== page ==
Satellite images can show both the big picture, such as regional land-use changes, and the smaller picture of where a specific patch of forest has been cleared, which can then be checked on foot, says Andrew Plumptre with the Wildlife Conservation Society (WCS), who works on the issue in Uganda. So Nadine Laporte, a biologist and remote-sensing specialist with Woods Hole Research Center, created a project designed to track land-use and land-cover changes in these tropical wilderness areas, in partnership with NASA, the U.S. Agency for International Development and WCS. The goal of the project, called INFORMS (Integrated Forest Monitoring System for Central Africa), is to measure and assess the amount and rate of forest loss in the Albertine Rift area (a large area that encompasses part of Virunga), and to then bring the results to the attention of local policy-makers from Uganda, Rwanda, Burundi, Tanzania and the Democratic Republic of Congo, Plumptre says.

Scientists are using satellite images to track land-use changes in Africa. The bright green indicates evergreen forests (including the mountain gorilla habitat in Virunga Conservation Area); the light yellow is agriculture; the bright yellow indicates savannas; the tan is open shrubland; and the gray indicates desert, devoid of vegetation. Boston University and NASA Goddard Space Flight Center.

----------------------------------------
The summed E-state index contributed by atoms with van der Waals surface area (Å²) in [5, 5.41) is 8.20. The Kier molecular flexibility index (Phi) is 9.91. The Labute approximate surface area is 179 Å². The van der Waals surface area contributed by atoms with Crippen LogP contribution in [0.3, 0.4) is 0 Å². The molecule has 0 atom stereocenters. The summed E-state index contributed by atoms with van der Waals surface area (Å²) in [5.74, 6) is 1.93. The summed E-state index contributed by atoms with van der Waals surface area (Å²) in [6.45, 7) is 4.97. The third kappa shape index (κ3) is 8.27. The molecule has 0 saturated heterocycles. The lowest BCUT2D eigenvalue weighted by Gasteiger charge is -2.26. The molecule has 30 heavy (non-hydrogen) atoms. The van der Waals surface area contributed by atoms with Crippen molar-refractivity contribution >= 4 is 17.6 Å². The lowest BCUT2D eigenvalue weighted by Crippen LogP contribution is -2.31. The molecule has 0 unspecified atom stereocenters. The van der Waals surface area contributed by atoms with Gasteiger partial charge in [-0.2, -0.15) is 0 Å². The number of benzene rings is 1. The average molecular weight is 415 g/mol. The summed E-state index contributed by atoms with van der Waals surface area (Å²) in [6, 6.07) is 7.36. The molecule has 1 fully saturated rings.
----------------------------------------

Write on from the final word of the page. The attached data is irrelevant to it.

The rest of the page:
These countries have “very limited resources to manage their natural resources,” Laporte says. Many of the governments do not have maps of the parks, “and the few maps they have seem to be from the 1940s, with rivers up to 20 to 30 kilometers off-course,” she says, and they also do not have many images, photos or datasets. Laporte’s hope in creating INFORMS is that the free Landsat images can be used for updating national geographic databases to help these countries with their conservation efforts, she says.

To view the land-cover changes, the INFORMS scientists use several types of satellite images that offer “different and complementary views” of the landscape, says Jacqueline LeMoigne of the NASA Goddard Space Flight Center. On clear days, MODIS and Landsat satellites provide snapshots of the landscape at different resolutions, showing trees and activities at the surface over areas that are 30 meters to 1 kilometer wide. Radar images taken from other satellites can “see” through clouds covering the mountain rainforest to show elevation changes from land cover or topography.